Apart from the extermination of millions of Jews in the death camps, during 1942−1944 the Germans executed several hundred thousand Jews in Forced labor camps located e.g., in Płaszów, at Majdanek, in Oświęcim and Stutthof. At the same time, transports of European Jews from the Protectorate of Bohemia and Moravia, from Slovakia and Hungary, as well as from France and Holland were sent to the death camps. Most transports were sent to the Auschwitz-Birkenau death camps. The victims were marched to the gas chamber straight from the unloading platform. According to the latest estimates over 1 million Jews were killed in the camp. Polish victims (the second largest group) numbered 75,000; Gypsies — 21,000 victims; Soviet POWs — 15,000. Altogether, the Germans murdered at least 5,500,000 European Jews, including 2.7−2.9 million Polish Jews. Many Jewish victims have remained anonymous due to the mass scale extermination method adopted by the German executioners. Indeed, making a detailed list of the names of Jewish victims seems impossible. Nonetheless, the genocidal operation against the Jews was characterized by German meticulousness. The chief coordinator of the mass annihilation of the Jewish people was Adolf Eichmann.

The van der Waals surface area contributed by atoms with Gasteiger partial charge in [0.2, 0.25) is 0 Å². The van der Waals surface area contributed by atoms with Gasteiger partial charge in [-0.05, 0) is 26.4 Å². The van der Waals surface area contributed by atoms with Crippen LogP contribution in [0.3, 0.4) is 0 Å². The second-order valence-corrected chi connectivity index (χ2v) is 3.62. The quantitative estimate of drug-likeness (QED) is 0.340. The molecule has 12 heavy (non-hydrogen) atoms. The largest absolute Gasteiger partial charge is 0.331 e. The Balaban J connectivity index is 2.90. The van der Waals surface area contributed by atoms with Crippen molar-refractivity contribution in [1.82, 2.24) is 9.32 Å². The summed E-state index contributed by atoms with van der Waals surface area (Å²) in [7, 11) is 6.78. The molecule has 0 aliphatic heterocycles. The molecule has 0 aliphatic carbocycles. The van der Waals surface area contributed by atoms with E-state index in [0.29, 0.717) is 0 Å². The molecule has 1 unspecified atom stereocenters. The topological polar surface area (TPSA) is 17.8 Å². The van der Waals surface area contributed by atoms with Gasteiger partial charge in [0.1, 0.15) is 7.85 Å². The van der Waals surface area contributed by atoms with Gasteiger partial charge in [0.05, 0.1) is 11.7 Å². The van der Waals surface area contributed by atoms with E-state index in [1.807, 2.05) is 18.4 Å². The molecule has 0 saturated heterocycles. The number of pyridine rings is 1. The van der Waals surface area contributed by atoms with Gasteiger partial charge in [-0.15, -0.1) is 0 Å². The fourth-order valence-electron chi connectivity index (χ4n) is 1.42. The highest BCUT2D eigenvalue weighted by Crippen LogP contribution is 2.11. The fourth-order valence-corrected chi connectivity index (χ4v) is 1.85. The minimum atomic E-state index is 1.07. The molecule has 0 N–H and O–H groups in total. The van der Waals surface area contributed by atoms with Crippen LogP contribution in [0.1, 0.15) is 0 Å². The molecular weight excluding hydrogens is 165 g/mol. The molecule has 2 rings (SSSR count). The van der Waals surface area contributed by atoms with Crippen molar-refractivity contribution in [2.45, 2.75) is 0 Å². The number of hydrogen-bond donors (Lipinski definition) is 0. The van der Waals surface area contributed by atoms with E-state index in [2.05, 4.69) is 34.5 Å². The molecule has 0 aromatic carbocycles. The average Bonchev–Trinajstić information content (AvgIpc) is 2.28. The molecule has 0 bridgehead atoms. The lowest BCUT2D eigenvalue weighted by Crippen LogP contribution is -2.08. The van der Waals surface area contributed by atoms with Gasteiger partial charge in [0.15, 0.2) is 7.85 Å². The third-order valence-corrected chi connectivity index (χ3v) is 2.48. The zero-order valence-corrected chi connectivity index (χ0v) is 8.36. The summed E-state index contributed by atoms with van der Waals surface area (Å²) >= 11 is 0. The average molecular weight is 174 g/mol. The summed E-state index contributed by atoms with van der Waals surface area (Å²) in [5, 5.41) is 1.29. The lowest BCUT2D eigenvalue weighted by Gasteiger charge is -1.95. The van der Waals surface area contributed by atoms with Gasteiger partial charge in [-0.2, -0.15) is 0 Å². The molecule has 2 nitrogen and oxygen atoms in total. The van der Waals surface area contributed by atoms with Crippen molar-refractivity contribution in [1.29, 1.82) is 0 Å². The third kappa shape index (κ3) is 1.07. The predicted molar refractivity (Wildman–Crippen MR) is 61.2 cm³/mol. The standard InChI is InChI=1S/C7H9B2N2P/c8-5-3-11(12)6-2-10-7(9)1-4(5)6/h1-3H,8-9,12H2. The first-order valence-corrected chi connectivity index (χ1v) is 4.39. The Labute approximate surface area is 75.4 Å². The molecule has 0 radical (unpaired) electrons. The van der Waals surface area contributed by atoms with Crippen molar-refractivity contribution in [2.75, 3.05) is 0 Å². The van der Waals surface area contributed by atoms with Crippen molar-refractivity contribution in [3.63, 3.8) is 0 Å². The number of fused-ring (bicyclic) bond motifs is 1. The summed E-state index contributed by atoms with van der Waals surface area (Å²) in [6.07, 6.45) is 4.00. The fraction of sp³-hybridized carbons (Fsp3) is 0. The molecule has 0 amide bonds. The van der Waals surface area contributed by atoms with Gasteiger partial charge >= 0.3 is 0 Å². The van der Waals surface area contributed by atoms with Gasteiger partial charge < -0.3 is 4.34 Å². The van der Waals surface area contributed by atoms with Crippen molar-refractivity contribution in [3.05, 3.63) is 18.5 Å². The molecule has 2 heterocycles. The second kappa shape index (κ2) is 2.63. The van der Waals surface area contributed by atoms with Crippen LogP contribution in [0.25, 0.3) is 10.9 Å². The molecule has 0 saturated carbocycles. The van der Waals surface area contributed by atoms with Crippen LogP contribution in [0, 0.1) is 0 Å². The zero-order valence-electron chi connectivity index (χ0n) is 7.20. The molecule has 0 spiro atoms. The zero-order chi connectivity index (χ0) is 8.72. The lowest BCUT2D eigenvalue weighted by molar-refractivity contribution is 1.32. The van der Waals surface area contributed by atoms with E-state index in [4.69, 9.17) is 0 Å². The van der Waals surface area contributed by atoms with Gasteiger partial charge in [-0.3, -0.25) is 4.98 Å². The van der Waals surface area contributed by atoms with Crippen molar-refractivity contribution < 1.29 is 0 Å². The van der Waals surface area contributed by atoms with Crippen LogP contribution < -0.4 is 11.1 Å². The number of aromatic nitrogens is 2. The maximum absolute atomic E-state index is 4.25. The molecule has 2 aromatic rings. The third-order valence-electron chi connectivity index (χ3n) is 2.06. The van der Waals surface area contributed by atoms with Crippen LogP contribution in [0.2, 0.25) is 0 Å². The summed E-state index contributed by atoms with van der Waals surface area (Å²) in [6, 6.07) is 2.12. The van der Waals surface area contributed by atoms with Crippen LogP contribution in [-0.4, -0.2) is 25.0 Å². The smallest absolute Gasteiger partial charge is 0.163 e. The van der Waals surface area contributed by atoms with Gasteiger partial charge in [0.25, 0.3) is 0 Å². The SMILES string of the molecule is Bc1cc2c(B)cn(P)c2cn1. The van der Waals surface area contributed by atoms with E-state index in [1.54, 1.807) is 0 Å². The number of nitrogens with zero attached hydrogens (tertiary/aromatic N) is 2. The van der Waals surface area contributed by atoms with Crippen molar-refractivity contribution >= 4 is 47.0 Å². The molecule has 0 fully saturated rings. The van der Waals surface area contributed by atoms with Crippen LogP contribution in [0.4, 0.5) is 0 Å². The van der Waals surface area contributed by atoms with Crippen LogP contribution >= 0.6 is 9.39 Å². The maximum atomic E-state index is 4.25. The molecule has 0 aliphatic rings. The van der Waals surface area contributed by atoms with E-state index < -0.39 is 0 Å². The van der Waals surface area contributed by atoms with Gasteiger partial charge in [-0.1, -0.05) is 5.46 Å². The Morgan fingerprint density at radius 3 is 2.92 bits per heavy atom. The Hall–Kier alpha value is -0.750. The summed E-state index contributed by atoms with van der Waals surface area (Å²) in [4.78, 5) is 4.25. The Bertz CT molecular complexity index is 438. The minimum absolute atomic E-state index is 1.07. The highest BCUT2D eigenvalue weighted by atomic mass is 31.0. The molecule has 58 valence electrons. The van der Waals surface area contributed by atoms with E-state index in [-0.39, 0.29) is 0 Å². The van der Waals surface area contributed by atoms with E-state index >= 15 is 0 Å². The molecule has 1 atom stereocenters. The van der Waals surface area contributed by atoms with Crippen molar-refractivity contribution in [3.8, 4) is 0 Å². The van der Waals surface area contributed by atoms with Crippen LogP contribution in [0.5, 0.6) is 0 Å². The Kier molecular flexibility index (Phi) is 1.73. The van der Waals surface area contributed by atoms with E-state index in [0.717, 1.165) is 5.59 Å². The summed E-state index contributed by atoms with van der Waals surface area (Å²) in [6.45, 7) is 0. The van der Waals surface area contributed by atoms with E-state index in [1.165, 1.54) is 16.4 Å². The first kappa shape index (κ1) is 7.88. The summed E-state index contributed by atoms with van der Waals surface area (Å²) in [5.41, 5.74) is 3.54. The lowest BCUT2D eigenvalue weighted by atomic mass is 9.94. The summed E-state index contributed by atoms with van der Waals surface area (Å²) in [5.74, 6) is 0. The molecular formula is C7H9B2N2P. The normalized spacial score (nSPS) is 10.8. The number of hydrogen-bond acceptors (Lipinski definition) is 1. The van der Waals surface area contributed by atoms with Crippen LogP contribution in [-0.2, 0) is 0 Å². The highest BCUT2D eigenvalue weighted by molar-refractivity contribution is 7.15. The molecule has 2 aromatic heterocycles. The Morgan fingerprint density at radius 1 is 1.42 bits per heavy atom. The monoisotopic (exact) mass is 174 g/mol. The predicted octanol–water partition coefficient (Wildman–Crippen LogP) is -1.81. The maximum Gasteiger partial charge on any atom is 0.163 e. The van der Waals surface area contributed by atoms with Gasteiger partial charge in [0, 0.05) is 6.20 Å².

Prof. Jan Żaryn